I dropped into visit Don in his office at the Leeds Street campus of the NSCC in North End Halifax

During our conversation he references a book Road to Character by David Brooks. Click for the link and below, you’ll find a link to a YouTube video of a Ted Talk on one of his principle areas of discussion, the difference between resume virtues and eulogy virtues.

Don and I began by talking about his childhood…

To listen to the podcast click here

To watch the Ted Talk with David Brooks, click here

Alcohol taxes are going up, that is certain

Tucked away in a remote corner of the Budget Implementation Act (BIA) was a surprising new tax on alcohol. As Canadians, we’ve come to accept our sin taxes as dutiful penance for universal health care, and probably rightly so. If we are going to drink or smoke ourselves into a critical care unit, there’s general agreement there should be some upfront payment into the healthcare system through the purchase of those things with which we are slowly doing ourselves in.

However, a recent new measure to raise taxes on alcohol raised eyebrows across party lines and in the Senate. Finance Minister Bill Morneau’s budget bill included a 2 percent increase in the excise duty applied to the cost of wine, beer, and spirits. That may not seem like a big deal, but here’s the kicker, it will automatically increase every year based on the rate of inflation, starting in 2018. Forever.

The government says the cost will be minimal, only a penny on a litre of wine, seven cents for a 750-millilitre bottle of hooch, and five cents more for a 24 of beer. But, that’s just the start, the Senators also noticed when provincial markups and HST are applied on top of the excise duty, the price of beer will actually increase by roughly 12 cents, with the added benefit of never-ending, guaranteed, built-in hikes. All this without any need for the finance minister to bother going back to Parliament.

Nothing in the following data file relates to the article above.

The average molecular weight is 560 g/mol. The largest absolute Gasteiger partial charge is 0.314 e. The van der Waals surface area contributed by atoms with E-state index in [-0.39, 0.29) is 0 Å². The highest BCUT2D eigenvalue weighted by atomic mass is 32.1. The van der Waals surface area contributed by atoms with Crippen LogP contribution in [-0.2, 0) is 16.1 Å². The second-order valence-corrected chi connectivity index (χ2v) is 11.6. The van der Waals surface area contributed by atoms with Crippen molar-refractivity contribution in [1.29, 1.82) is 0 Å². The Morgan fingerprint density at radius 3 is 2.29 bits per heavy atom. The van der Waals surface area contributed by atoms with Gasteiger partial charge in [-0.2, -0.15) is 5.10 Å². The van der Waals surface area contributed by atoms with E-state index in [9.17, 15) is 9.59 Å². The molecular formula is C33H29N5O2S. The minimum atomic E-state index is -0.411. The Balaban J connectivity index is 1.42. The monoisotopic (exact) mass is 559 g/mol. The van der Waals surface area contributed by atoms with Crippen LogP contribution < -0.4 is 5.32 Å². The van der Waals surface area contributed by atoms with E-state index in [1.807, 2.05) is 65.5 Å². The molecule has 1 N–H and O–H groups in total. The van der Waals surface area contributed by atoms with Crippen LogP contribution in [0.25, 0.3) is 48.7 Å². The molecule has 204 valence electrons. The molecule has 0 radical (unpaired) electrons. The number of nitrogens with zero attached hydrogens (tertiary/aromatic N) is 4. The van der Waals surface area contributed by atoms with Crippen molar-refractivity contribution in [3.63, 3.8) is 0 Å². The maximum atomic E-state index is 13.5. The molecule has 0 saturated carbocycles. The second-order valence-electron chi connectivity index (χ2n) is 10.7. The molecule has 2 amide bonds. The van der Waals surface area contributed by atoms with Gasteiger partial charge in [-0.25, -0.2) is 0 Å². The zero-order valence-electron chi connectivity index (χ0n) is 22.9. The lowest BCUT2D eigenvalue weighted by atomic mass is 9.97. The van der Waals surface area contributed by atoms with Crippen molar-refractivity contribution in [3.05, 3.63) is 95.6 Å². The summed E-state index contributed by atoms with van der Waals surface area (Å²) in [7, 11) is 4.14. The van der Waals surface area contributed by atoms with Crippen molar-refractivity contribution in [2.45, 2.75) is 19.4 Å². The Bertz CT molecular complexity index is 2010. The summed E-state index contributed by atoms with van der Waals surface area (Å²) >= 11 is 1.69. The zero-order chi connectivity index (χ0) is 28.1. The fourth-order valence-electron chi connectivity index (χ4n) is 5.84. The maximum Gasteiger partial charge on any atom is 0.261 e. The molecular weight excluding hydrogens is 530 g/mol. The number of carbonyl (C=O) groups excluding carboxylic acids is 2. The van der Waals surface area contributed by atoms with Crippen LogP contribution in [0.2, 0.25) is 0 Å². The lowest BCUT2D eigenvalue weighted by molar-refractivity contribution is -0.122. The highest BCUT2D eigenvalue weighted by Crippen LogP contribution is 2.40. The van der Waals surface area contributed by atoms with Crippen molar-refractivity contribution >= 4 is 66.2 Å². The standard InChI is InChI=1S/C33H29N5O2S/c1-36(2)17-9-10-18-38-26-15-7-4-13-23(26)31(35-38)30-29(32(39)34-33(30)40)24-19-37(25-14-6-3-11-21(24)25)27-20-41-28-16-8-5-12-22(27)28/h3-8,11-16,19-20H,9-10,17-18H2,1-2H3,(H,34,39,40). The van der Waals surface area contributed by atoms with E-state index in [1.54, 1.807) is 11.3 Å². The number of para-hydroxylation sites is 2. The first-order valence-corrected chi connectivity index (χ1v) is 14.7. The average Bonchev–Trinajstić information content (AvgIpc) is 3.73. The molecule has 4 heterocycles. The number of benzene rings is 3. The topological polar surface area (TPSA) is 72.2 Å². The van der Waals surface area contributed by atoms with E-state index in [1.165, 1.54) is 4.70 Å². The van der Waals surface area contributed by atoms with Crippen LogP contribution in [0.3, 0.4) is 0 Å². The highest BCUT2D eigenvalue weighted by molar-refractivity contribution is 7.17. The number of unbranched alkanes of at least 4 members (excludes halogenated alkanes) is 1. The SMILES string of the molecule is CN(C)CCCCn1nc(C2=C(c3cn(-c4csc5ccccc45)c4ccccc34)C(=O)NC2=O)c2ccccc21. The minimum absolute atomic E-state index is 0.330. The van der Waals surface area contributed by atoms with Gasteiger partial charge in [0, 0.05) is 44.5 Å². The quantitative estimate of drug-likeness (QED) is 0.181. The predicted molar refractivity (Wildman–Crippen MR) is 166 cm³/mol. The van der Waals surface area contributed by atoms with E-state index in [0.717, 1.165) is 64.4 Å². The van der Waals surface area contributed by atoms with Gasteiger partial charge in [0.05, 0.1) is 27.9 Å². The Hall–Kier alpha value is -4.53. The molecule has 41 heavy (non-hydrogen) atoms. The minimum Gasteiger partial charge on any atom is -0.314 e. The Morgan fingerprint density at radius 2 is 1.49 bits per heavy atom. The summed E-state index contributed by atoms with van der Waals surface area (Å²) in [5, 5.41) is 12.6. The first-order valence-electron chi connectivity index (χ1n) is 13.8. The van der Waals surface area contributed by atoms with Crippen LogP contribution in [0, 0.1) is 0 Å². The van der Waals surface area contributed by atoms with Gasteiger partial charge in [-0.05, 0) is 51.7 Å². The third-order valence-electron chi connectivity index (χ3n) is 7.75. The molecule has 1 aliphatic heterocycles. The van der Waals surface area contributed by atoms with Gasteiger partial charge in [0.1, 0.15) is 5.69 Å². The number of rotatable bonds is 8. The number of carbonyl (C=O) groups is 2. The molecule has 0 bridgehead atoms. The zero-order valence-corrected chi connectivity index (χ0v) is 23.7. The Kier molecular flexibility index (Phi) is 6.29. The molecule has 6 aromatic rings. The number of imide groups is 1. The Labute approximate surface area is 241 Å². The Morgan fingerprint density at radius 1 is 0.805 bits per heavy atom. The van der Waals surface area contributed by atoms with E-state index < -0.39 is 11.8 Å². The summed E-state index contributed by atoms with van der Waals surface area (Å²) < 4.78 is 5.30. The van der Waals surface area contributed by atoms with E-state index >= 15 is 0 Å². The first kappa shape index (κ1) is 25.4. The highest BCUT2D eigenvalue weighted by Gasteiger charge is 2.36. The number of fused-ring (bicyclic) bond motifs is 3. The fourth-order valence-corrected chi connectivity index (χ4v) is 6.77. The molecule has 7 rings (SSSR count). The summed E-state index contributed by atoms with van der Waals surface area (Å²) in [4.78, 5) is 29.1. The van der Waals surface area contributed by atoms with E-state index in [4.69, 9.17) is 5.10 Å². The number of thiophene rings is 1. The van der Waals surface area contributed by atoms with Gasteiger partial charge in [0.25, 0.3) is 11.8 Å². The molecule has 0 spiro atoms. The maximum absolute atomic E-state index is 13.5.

When this bill hit the Upper Chamber, many Senators thought this was a terrible idea. At a time when many independent breweries and distilleries are trying to build a base, the federal government imposing a never-ending tax hike on their product seems, well, a little counterintuitive. Add to this the fact the Department of Finance admitted it didn’t do any analysis of the impact of the escalator and you have some rather poorly received legislation.

In addition, for some reason, nobody in the Department of Finance felt the need to talk to Spirits Canada, Beer Canada, the Canadian Vintners Association or any other group whose member’s livelihoods depends, at least tangentially, on the cost of liquor. Speaking to stakeholders might have been a reasonable place to start.

Supporters are saying it provides ‘certainty’ around increases. This, however, is not a particularly convincing argument especially given there is no economic analysis, no industry input, no market condition forecasts, and all other industrial factors are essentially ignored. The only thing ‘certain’ is taxes are going up.